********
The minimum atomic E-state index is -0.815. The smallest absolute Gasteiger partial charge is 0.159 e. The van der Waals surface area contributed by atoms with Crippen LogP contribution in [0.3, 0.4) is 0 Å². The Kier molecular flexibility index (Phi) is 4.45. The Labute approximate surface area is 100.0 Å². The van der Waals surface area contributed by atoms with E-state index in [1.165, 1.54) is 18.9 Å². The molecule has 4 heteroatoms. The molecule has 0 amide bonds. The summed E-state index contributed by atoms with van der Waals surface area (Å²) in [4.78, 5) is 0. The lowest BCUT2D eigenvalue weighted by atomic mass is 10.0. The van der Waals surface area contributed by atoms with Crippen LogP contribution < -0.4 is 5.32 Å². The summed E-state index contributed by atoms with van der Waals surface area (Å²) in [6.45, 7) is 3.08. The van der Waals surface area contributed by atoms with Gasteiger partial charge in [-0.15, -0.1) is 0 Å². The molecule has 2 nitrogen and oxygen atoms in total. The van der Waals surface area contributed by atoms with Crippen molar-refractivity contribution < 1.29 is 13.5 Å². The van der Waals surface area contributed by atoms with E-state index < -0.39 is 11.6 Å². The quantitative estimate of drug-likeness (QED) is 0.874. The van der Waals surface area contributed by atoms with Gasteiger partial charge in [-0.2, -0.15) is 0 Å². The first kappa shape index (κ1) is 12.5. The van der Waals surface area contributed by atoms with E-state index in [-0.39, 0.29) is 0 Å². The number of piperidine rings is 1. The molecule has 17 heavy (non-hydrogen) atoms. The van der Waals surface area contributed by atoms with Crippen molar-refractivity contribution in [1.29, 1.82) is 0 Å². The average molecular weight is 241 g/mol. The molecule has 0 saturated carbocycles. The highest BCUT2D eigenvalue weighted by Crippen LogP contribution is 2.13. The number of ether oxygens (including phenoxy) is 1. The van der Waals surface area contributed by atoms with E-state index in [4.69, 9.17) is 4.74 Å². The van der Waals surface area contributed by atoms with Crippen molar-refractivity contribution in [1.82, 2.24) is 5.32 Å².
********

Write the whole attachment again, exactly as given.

The minimum atomic E-state index is -0.815. The smallest absolute Gasteiger partial charge is 0.159 e. The van der Waals surface area contributed by atoms with Crippen LogP contribution in [0.3, 0.4) is 0 Å². The Kier molecular flexibility index (Phi) is 4.45. The Labute approximate surface area is 100.0 Å². The van der Waals surface area contributed by atoms with E-state index in [1.165, 1.54) is 18.9 Å². The molecule has 4 heteroatoms. The molecule has 0 amide bonds. The summed E-state index contributed by atoms with van der Waals surface area (Å²) in [4.78, 5) is 0. The lowest BCUT2D eigenvalue weighted by atomic mass is 10.0. The van der Waals surface area contributed by atoms with Crippen LogP contribution < -0.4 is 5.32 Å². The summed E-state index contributed by atoms with van der Waals surface area (Å²) in [6.45, 7) is 3.08. The van der Waals surface area contributed by atoms with Gasteiger partial charge in [-0.15, -0.1) is 0 Å². The molecule has 2 nitrogen and oxygen atoms in total. The van der Waals surface area contributed by atoms with Crippen molar-refractivity contribution < 1.29 is 13.5 Å². The van der Waals surface area contributed by atoms with E-state index < -0.39 is 11.6 Å². The quantitative estimate of drug-likeness (QED) is 0.874. The van der Waals surface area contributed by atoms with Gasteiger partial charge in [-0.2, -0.15) is 0 Å². The first kappa shape index (κ1) is 12.5. The van der Waals surface area contributed by atoms with E-state index in [-0.39, 0.29) is 0 Å². The number of piperidine rings is 1. The molecule has 17 heavy (non-hydrogen) atoms. The van der Waals surface area contributed by atoms with Crippen molar-refractivity contribution in [1.29, 1.82) is 0 Å². The average molecular weight is 241 g/mol. The molecule has 0 saturated carbocycles. The highest BCUT2D eigenvalue weighted by Crippen LogP contribution is 2.13. The number of ether oxygens (including phenoxy) is 1. The van der Waals surface area contributed by atoms with E-state index in [4.69, 9.17) is 4.74 Å². The van der Waals surface area contributed by atoms with Crippen molar-refractivity contribution in [1.82, 2.24) is 5.32 Å².